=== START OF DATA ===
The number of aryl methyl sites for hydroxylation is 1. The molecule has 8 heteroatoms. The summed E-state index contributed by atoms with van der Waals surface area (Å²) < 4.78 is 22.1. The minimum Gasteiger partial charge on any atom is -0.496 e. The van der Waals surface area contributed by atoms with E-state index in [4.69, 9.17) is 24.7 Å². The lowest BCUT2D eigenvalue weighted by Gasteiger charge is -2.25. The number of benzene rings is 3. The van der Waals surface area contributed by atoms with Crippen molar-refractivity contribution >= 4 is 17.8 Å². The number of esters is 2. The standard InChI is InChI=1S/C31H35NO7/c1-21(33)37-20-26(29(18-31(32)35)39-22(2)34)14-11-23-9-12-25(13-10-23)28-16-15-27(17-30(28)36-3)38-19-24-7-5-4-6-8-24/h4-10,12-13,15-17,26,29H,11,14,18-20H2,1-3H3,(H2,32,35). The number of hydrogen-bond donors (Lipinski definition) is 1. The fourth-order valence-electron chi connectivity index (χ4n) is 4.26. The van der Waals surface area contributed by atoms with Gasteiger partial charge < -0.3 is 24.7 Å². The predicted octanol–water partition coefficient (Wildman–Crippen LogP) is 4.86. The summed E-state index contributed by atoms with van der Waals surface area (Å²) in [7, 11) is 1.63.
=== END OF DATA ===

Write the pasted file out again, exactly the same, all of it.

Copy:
The number of aryl methyl sites for hydroxylation is 1. The molecule has 8 heteroatoms. The summed E-state index contributed by atoms with van der Waals surface area (Å²) < 4.78 is 22.1. The minimum Gasteiger partial charge on any atom is -0.496 e. The van der Waals surface area contributed by atoms with E-state index in [4.69, 9.17) is 24.7 Å². The lowest BCUT2D eigenvalue weighted by Gasteiger charge is -2.25. The number of benzene rings is 3. The van der Waals surface area contributed by atoms with Crippen molar-refractivity contribution >= 4 is 17.8 Å². The number of esters is 2. The standard InChI is InChI=1S/C31H35NO7/c1-21(33)37-20-26(29(18-31(32)35)39-22(2)34)14-11-23-9-12-25(13-10-23)28-16-15-27(17-30(28)36-3)38-19-24-7-5-4-6-8-24/h4-10,12-13,15-17,26,29H,11,14,18-20H2,1-3H3,(H2,32,35). The number of hydrogen-bond donors (Lipinski definition) is 1. The fourth-order valence-electron chi connectivity index (χ4n) is 4.26. The van der Waals surface area contributed by atoms with Gasteiger partial charge < -0.3 is 24.7 Å². The predicted octanol–water partition coefficient (Wildman–Crippen LogP) is 4.86. The summed E-state index contributed by atoms with van der Waals surface area (Å²) in [7, 11) is 1.63.